Donors still in the driver’s seat

Development Policy05 Feb 2008David Sogge

Even in summary form, the IOB’s assessment of Dutch Africa policy 1998–2006 provides plenty of reasons to sit up and pay attention. In our public forums on aid, its findings might help bring into public view what have until now been merely rumblings backstage.

The report relieves us of some comforting illusions. Aspirational mottos like ‘ownership’, that have saturated aid talk in recent years, turn out to be hollow words. For Dutch aid providers in any case, those words never get hard, operational definitions. Our ‘partners’ (another prettifying term) don’t own or operate the real policy levers. The vandals took the handles – to Washington DC. Donors remain in the driver’s seat. Aid continues to bypass genuine public control.

The IOB expresses guarded optimism about direct government-to-government aid, whether sector-wide or general budget support. It concludes that such aid does indeed allow poor people to benefit from more public services, managed by the state. So much for those mottos about the blessings of private provision. But in setting priorities among service sectors, according to the IOB, donor preferences rule. No wonder Africa lacks strong, self-confident public sector leaderships that can be called to account for their choices. In this and other findings, the IOB appears to confirm the aid institutions paradox: aid can be as corrosive for good governance as oil revenues.

The IOB expresses alarm that aid is excluding civil society, which it terms ‘crucial for the advancement of the constitutional state’. That’s valid. But I wonder if exclusion is the right term. Most African settings are overflowing with NGOs, full-time and part-time, rising and falling on aid fashions. They dominate civil domains effectively as nonprofit enterprises, accountable not to citizens but to donors. They’re merely another bypass mechanism – bypassing public sector authority and bypassing citizens. If the IOB had been allowed to study the work of the co-financing agencies in Africa, perhaps they would have found some cases of Dutch aid promoting countervailing power in civil society – but I fear not very many cases.

On other private sector terrains, the IOB is disappointed by the record of public-private partnerships (PPPs). No surprises there. If they routinely fail in the UK and the Netherlands, why should anyone expect PPPs to work well in Africa? Might this be just one more instance of a nice phrase dressing up a coercive ideology?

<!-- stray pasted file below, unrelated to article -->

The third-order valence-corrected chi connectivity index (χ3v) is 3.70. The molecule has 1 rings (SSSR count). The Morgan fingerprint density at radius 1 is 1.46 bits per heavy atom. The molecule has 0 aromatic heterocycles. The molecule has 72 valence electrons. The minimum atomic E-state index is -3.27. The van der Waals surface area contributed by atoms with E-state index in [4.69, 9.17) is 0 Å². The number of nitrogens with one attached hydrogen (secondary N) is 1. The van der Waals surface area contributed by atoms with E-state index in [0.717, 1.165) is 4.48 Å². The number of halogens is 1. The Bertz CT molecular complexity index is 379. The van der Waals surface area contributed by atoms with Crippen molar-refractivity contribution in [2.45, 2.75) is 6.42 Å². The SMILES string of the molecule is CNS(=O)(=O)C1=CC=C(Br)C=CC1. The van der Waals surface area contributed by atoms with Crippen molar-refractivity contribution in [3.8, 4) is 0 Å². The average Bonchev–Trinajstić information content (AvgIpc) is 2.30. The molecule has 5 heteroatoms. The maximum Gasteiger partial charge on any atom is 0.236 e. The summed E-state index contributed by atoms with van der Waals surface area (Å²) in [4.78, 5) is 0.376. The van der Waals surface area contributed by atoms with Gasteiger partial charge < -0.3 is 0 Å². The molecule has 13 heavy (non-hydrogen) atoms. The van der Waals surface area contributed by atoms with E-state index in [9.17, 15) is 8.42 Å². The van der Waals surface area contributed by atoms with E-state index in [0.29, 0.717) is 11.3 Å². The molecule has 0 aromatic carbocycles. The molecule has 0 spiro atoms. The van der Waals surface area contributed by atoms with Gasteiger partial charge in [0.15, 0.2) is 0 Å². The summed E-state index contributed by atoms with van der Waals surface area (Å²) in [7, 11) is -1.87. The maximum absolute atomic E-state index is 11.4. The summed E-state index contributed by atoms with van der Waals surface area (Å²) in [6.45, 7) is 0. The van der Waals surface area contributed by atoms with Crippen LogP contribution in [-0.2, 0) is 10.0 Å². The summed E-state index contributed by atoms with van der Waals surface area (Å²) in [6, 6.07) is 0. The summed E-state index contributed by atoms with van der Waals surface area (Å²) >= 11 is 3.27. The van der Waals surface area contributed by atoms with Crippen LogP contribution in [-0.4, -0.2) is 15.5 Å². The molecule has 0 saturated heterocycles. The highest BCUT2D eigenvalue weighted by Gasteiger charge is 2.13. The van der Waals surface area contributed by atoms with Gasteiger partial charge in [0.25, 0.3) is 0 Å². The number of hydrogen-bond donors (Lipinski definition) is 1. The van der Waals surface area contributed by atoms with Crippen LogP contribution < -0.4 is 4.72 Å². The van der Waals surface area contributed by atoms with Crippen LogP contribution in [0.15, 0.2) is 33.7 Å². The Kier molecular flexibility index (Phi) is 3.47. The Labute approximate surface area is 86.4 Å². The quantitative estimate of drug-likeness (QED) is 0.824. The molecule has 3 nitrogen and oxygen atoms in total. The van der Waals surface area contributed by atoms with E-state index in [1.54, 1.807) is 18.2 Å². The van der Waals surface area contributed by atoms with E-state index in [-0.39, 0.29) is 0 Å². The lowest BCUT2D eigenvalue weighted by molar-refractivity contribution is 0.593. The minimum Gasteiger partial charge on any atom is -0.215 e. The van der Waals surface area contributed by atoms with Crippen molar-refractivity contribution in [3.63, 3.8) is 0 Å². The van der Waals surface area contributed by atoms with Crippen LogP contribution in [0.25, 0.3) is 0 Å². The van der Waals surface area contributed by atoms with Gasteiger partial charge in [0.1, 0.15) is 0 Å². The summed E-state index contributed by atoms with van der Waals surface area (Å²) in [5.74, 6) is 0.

The IOB tries to make a case for progress toward overall policy coherence. It holds that the 3D approach – diplomacy, defence and development cooperation – is making headway. That’s remarkable. For in 2005 a mixed inter-ministerial commission concluded that Dutch foreign policy was anything but ‘joined up’. With at least 13 different official departments, each pursuing its own programmes with great verve, managing foreign policy is like herding cats. There being so many priorities, is it any wonder that the result is dispersed action with no coherence?

Coherence is a core issue, but the study is confined to matters on the outer margins of that issue. No doubt ring-fenced by its terms of reference, the IOB could not look very broadly or deeply. That was a missed opportunity. But there were grave dangers, since coherence is a Pandora’s box. If we open that box and look in, some inconvenient truths will poke us in the eye. Here are two:

The IOB holds that general budget support causes dependency. Perhaps, but I wonder if it lost sight of deeper problems at work here. Revenue shortfalls in Africa are common outcomes of aid-driven policy. As IMF economists Thomas Baumsgaard and Michael Keen recently demonstrated,1 donors demanded tax reforms that ended up depriving African governments – especially the poorest ones – of big revenue streams they used to depend on. How do states become fragile and fail? One solid clue is this story of how they have been forced to give up tax revenues. Yet the IOB study apparently had to pass over those donor-imposed measures, analogous to medieval medical practices, in silence.

Then there’s the little matter of who actually aids whom. During the nine-year period under review by the IOB, Africa’s wealth poured out of the continent in a rising gusher. Its recorded financial transfers to the rest of the world in 2006, net of aid and investment inflows, approached US$100 billion. And then we’re talking only about the recorded flows, as detected by the UN, not the shadow capital flight. Let’s get real. It’s Africa that aids the rich, not the other way around. Next time, let the IOB investigate that mother of all incoherences.


  1. T. Baumsgaard and M. Keen (2005) Tax Revenue and (or?) Trade Liberalization? IMF Working Paper WP/05/112.